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Why You Should Never Use Cotton Buds To Clean Your Ears

African American lady cleaning her ear with a cotton bud | Photo: ABC

We all like the feeling that comes with cleaning our ears with cotton buds or swabs; it tickles but still gives a relaxing sensation.

Unfortunately, that sensation we like to experience has its consequences; it may seem harmless enough, but they can be dangerous when used.

Although some people think it to be the fastest method to remove excess wax and debris from their ear canals, medical experts warn against it.

Many catastrophes resulting from using cotton swabs have been recorded. From punctured eardrums to super impacted wax, there are many negative consequences associated with “do-it-yourself” ear cleaning.

However, it is good to note some of the reasons why using these buds are harmful:

Earwax is useful

Earwax has a couple of useful functions besides being gross. It has antibacterial qualities to prevent infections, it operates as an insect repellent to keep bugs out of your ears, and it helps to lubricate the ear canal, which prevents dried out, itchy skin.

Cotton buds drive earwax up against the eardrum

Using cotton swabs is actually dangerous. When you force any foreign object into the ear canal, you’re moving most of the earwax up against the eardrum. This can rupture the eardrum or can cause an impaction that will lead to hearing loss.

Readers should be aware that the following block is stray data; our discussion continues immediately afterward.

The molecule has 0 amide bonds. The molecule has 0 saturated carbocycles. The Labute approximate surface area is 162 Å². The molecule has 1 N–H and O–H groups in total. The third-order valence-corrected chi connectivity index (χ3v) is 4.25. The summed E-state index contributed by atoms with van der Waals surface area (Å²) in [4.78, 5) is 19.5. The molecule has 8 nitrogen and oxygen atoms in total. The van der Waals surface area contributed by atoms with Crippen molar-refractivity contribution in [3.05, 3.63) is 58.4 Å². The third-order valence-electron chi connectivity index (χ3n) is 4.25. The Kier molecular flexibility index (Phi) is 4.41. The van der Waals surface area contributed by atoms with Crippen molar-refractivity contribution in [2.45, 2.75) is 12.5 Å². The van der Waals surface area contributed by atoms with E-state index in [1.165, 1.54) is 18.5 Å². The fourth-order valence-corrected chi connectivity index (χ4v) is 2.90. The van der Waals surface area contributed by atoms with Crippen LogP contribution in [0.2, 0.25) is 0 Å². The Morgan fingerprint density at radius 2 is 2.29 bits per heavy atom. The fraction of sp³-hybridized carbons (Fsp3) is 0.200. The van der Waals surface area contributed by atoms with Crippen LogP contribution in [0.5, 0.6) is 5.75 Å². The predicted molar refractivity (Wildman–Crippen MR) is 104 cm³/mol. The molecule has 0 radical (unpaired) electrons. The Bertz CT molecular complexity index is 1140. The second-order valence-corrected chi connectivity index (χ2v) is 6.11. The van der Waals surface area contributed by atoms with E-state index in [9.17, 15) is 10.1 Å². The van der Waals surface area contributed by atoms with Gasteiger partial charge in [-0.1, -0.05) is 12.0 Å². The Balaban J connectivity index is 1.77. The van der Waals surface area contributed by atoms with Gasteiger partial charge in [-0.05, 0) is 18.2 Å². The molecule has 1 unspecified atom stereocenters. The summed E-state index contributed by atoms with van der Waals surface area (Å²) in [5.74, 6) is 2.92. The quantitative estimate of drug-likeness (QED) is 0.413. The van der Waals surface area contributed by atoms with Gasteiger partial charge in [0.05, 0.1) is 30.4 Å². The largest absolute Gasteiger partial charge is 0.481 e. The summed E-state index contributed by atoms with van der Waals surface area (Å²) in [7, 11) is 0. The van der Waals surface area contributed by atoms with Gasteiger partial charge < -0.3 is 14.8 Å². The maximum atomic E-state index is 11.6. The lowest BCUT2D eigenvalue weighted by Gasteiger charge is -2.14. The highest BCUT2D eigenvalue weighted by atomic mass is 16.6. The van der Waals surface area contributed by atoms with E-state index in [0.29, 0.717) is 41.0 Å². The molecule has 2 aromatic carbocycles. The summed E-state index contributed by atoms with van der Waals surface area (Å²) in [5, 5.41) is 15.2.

A pack of cotton swabs | Photo: Pixabay

Earwax removes itself

The ear is configured to remove its own earwax. The normal movements of your jaw—from talking, eating, or yawning—will push the earwax to the outer ear. All that’s called for from you is normal showering and cleaning the outer ear with a cloth.

Excessive earwax removal causes dryness

Earwax has lubricating and antibacterial qualities, so if you eliminate too much, you’ll have a dried out, itchy feeling and will be more susceptible to infections.

What You Should Do Instead

There is a variety of commercial (and homemade) solutions you can use to flush out your ears, which is far safer than inserting foreign objects into the ear canal. However, if you’re having issues with too much earwax or you’re having trouble hearing, it’s always best to seek the advice of a hearing professional.

 

 

The medical information provided in this article is provided as an information resource only. This information does not create any patient-physician relationship and should not be used as a substitute for professional diagnosis and treatment

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